Monday, January 30, 2012

Whatever the Mood Monday: Plodding Along

Happy Monday everyone!

Since finishing last week's knitting marathon, I have enjoyed taking things at a more leisurely pace. To that end, I have started reading the Yarn Harlot's blog from it's inception in January 2004. Besides giving me reason to laugh like crazy and also causing hours of time to mysteriously disappear, the Harlot's blog has also had me thinking about deep knitting related questions.

First, 2004 was BR (Before Ravelry). What a different place the world of knitting was then. There was no single online source for patterns, or yarn, or to compare patterns and yarn or even any way to lurk around at what everyone else has knit. Crazy! There also seemed to me a whole lot of novelty yarn going on in 2004. Can't say I'm sorry to have missed that.

Mostly though, I have been left thinking about the way I knit. The Harlot is pretty hard core about knitting with straights. She avoids circulars whenever possible. She says that she uses a method where she hold the right needle static under her arm and uses her hand to only pivot the yarn. Check out here photo here. She also says it is very fast.

Personally, I almost exclusively use circular needles, even it I'm not knitting in the round. In fact, I think I only own three sets of straights. I like having the bulk of my knitting in my lap instead of holding it up with my wrists.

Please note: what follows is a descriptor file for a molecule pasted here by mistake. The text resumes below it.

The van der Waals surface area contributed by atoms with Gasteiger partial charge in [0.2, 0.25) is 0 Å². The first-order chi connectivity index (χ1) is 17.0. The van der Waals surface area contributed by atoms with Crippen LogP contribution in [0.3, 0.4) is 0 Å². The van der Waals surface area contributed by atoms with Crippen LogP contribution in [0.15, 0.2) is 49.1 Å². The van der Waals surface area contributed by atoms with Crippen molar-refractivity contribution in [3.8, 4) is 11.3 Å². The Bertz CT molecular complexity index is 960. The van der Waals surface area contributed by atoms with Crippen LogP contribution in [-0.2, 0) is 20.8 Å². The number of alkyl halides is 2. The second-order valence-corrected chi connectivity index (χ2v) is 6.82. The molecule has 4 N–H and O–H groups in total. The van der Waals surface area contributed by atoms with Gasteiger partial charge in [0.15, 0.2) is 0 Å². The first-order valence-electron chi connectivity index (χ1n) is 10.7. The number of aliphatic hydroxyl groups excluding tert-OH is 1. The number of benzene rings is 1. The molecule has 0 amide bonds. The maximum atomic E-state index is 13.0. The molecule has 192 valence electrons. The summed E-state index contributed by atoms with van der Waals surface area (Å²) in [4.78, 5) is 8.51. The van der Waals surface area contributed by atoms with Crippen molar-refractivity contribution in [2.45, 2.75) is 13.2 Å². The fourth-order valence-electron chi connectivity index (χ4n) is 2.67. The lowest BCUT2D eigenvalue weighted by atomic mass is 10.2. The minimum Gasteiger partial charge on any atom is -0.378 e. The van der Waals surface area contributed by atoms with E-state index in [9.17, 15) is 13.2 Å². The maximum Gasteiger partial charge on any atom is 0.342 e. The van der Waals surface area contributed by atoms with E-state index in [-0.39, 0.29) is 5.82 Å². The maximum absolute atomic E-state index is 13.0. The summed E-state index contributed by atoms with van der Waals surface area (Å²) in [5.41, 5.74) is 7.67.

I am a determined knitter. But, truly, I am not very fast. I would actually go as far as to say I plod along. I imagine I look like a very focused Eeyore when I knit.

Of course, then there's knitting continental... a whole other barrel of worms!

Will I get faster in time? Would an attempt to change technique be an exercise in folly? Every time my dad has ever tried to change anything about his golf swing his entire game has gone to hell. I wouldn't want to risk that. I think that my knitting is nice. My stitches are pretty and even. I get the job done... eventually.

But wouldn't it be amazing to be able to knit like this?


I would love to know what you think. What do you prefer: straights or circs?

8 comments:

  1. My Continental knitting has improved significantly since I started about a year ago. If you change it will take time to even up and neaten. I prefer circulars to straights as I have always had wrist problems. Circulars mean less strain as the fabric sits in my lap.

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  2. I use straights unless I need the extra space that circs provide, but I knit in the round a fair bit so I use circs a lot!

    I haven't really tried knitting continental, I'm happy with the way I knit and the speed is pretty good for me I think. But I just did a colourwork hat where I held the yarn in both hands, so I got a small feel for how continental works. I'm just not sure if I like it!

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  3. I prefer circulars totally! I'll also use the magic loop method before going to DPNs. I can knit while sitting in my roching chair and not hit the arms of the chair with long needles.

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  4. I'm pretty attached to my circulars! I wonder if Harlot originally learned that way or if she changed her technique to become faster? I don't know if I could change the way I knit just to become faster, but I was very happy when I added continental knitting to my skill set so that I could knit stranded knitting with both hands.